The power of Jesus’s Passion and the message of the Gospel are heard in a unique way by the poor.  So to celebrate Good Friday with the villagers of Pannur, many of them ‘untouchables’ in the eyes of higher castes, is a special privilege.   Yesterdays  2 hr long ‘live’ stations of the cross was a powerful experience.  As we processed through fields and villages, past mosques and temples, I won’t forget it for a long while. There were soldiers who seemed slightly over enthusiastic with their whips – particularly with Simon of Cyrene who has a reputation for being lazy and workshy in the village. I was told that last year was the first time they had dramatised it and many of the women, and even some of the soldiers,  burst into tears when Jesus was crucified,  This year not so many tears – but lots of devotion. Click on the Video below to get a taste of these ‘Live’ Stations of the Cross.

Untouchability’ is a horrible concept.  To say to someone that somehow who you are is unclean is devastating and dehumanising.  The Dalits have had this label for generations. Their ancestors were untouchable and their children are untouchable.  Many teachers will not even touch their books to mark them.   The Jesuits have explained to me that combined with a fatalistic cosmology, reincarnation, the cyclical nature of time, there develops a  fatal passivity – I am unclean and there is nothing I can do about it.  It seems to me that it is through the lens of these ‘out-castes’ that the power of Jesus’s liberation resonates vibrantly.   In this context liberation and redemption are very tangible.  Reading the Gospel during Holy week with these people reminds me that Jesus was closest to those who were deemed ‘unclean’ : lepers, prostitutes, tax collectors.  These were not necessarily ‘the poor’ but they were ‘the excluded’.  It was a religious-social marginalisation rather than an economic marginalisation that seemed to make Jesus angry.   With the Dalits, poverty and exclusion are combined.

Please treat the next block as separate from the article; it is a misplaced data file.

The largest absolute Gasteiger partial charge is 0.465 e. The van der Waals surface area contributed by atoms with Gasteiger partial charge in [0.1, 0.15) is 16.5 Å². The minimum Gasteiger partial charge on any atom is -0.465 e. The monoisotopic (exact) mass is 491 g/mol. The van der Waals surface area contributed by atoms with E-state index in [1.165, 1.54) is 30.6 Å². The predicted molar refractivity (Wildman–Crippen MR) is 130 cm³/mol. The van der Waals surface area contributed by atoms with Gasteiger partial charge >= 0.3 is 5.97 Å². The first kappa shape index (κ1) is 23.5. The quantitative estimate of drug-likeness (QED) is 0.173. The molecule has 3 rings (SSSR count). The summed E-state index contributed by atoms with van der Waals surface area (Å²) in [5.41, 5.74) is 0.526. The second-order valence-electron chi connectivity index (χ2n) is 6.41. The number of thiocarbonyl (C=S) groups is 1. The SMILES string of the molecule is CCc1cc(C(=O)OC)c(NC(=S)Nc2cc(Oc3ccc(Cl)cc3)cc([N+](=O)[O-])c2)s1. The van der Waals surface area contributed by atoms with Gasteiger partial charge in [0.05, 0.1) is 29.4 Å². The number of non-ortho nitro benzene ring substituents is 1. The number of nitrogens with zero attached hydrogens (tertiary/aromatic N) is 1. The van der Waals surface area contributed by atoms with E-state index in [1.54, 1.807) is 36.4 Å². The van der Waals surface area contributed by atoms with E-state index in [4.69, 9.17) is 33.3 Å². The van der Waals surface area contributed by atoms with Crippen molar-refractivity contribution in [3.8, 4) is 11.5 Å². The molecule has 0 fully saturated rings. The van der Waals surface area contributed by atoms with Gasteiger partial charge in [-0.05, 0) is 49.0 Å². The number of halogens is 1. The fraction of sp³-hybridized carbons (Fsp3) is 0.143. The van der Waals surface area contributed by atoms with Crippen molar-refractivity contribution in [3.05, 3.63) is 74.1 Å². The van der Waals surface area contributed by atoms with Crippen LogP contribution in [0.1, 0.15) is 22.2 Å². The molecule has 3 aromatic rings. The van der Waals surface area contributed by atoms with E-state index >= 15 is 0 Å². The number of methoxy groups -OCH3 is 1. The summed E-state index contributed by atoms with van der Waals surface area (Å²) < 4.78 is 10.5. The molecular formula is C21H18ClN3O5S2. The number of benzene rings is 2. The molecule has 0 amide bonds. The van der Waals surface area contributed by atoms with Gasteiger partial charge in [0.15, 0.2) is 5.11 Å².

Don’t get me wrong – I am not saying that Gospel is only for the poor – the excluded.  I think the message is universal. It is just that the poor – particularly the outcasts – they hear the Gospel with a certain freshness and urgency that must be acknowledged and learnt from.